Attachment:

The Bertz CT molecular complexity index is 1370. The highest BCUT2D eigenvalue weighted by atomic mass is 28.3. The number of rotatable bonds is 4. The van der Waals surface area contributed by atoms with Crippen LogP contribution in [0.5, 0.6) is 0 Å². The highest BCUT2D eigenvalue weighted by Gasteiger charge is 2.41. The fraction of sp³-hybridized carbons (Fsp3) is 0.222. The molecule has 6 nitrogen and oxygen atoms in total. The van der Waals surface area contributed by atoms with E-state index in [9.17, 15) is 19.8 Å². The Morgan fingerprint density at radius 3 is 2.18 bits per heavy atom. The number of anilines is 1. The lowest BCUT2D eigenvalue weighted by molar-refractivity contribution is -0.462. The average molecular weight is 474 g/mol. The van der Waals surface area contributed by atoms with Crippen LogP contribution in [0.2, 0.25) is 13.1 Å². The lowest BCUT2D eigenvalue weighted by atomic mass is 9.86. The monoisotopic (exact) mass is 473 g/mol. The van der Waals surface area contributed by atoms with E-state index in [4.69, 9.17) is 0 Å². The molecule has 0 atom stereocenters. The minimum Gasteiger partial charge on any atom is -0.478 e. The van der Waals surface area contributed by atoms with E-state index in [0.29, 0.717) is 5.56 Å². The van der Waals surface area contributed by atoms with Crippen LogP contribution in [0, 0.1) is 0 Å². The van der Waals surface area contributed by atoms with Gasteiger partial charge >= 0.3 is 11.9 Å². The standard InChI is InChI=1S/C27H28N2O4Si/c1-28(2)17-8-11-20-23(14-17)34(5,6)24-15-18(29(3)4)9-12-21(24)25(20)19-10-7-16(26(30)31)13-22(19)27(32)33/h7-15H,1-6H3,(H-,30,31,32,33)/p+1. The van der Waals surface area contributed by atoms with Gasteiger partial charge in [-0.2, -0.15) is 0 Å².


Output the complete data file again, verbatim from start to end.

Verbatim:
The Bertz CT molecular complexity index is 1370. The highest BCUT2D eigenvalue weighted by atomic mass is 28.3. The number of rotatable bonds is 4. The van der Waals surface area contributed by atoms with Crippen LogP contribution in [0.5, 0.6) is 0 Å². The highest BCUT2D eigenvalue weighted by Gasteiger charge is 2.41. The fraction of sp³-hybridized carbons (Fsp3) is 0.222. The molecule has 6 nitrogen and oxygen atoms in total. The van der Waals surface area contributed by atoms with E-state index in [9.17, 15) is 19.8 Å². The Morgan fingerprint density at radius 3 is 2.18 bits per heavy atom. The number of anilines is 1. The lowest BCUT2D eigenvalue weighted by molar-refractivity contribution is -0.462. The average molecular weight is 474 g/mol. The van der Waals surface area contributed by atoms with Crippen LogP contribution in [0.2, 0.25) is 13.1 Å². The lowest BCUT2D eigenvalue weighted by atomic mass is 9.86. The monoisotopic (exact) mass is 473 g/mol. The van der Waals surface area contributed by atoms with E-state index in [4.69, 9.17) is 0 Å². The molecule has 0 atom stereocenters. The minimum Gasteiger partial charge on any atom is -0.478 e. The van der Waals surface area contributed by atoms with E-state index in [0.29, 0.717) is 5.56 Å². The van der Waals surface area contributed by atoms with Crippen LogP contribution in [0, 0.1) is 0 Å². The van der Waals surface area contributed by atoms with Gasteiger partial charge >= 0.3 is 11.9 Å². The standard InChI is InChI=1S/C27H28N2O4Si/c1-28(2)17-8-11-20-23(14-17)34(5,6)24-15-18(29(3)4)9-12-21(24)25(20)19-10-7-16(26(30)31)13-22(19)27(32)33/h7-15H,1-6H3,(H-,30,31,32,33)/p+1. The van der Waals surface area contributed by atoms with Gasteiger partial charge in [-0.2, -0.15) is 0 Å².